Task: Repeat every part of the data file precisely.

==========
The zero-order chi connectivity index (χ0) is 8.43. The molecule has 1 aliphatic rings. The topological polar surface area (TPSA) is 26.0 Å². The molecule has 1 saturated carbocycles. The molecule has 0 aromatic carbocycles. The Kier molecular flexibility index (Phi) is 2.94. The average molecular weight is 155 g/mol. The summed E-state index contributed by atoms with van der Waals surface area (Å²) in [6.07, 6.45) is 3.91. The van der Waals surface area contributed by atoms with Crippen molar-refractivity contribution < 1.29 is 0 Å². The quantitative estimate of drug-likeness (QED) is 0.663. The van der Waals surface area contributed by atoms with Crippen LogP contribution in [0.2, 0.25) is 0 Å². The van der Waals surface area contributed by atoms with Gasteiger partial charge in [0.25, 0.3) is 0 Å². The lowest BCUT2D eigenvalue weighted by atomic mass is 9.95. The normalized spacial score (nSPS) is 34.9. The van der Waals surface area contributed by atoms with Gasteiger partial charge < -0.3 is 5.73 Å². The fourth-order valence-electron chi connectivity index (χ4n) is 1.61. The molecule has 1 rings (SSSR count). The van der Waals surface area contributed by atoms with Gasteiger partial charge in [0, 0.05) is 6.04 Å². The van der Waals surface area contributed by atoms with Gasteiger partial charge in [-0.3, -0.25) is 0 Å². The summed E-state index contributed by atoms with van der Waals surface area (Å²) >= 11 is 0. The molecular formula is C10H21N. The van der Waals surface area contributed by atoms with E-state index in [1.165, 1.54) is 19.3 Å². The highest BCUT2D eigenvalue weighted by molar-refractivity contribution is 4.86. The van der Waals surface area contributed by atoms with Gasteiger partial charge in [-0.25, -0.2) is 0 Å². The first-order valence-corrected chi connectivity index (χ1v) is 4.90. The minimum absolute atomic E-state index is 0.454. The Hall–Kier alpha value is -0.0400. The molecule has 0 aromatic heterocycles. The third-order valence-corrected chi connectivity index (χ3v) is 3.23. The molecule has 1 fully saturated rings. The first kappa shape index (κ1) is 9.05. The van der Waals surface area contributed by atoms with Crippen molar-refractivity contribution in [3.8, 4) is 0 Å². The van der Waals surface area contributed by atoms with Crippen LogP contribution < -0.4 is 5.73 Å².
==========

The zero-order chi connectivity index (χ0) is 8.43. The molecule has 1 aliphatic rings. The topological polar surface area (TPSA) is 26.0 Å². The molecule has 1 saturated carbocycles. The molecule has 0 aromatic carbocycles. The Kier molecular flexibility index (Phi) is 2.94. The average molecular weight is 155 g/mol. The summed E-state index contributed by atoms with van der Waals surface area (Å²) in [6.07, 6.45) is 3.91. The van der Waals surface area contributed by atoms with Crippen molar-refractivity contribution < 1.29 is 0 Å². The quantitative estimate of drug-likeness (QED) is 0.663. The van der Waals surface area contributed by atoms with Crippen LogP contribution in [0.2, 0.25) is 0 Å². The van der Waals surface area contributed by atoms with Gasteiger partial charge in [0.25, 0.3) is 0 Å². The lowest BCUT2D eigenvalue weighted by atomic mass is 9.95. The normalized spacial score (nSPS) is 34.9. The van der Waals surface area contributed by atoms with Gasteiger partial charge < -0.3 is 5.73 Å². The fourth-order valence-electron chi connectivity index (χ4n) is 1.61. The molecule has 1 rings (SSSR count). The van der Waals surface area contributed by atoms with Gasteiger partial charge in [0, 0.05) is 6.04 Å². The van der Waals surface area contributed by atoms with Gasteiger partial charge in [-0.3, -0.25) is 0 Å². The summed E-state index contributed by atoms with van der Waals surface area (Å²) >= 11 is 0. The molecular formula is C10H21N. The van der Waals surface area contributed by atoms with E-state index in [1.165, 1.54) is 19.3 Å². The highest BCUT2D eigenvalue weighted by molar-refractivity contribution is 4.86. The van der Waals surface area contributed by atoms with Gasteiger partial charge in [-0.25, -0.2) is 0 Å². The first-order valence-corrected chi connectivity index (χ1v) is 4.90. The minimum absolute atomic E-state index is 0.454. The Hall–Kier alpha value is -0.0400. The molecule has 0 aromatic heterocycles. The third-order valence-corrected chi connectivity index (χ3v) is 3.23. The molecule has 1 fully saturated rings. The first kappa shape index (κ1) is 9.05. The van der Waals surface area contributed by atoms with Crippen molar-refractivity contribution in [3.8, 4) is 0 Å². The van der Waals surface area contributed by atoms with Crippen LogP contribution < -0.4 is 5.73 Å².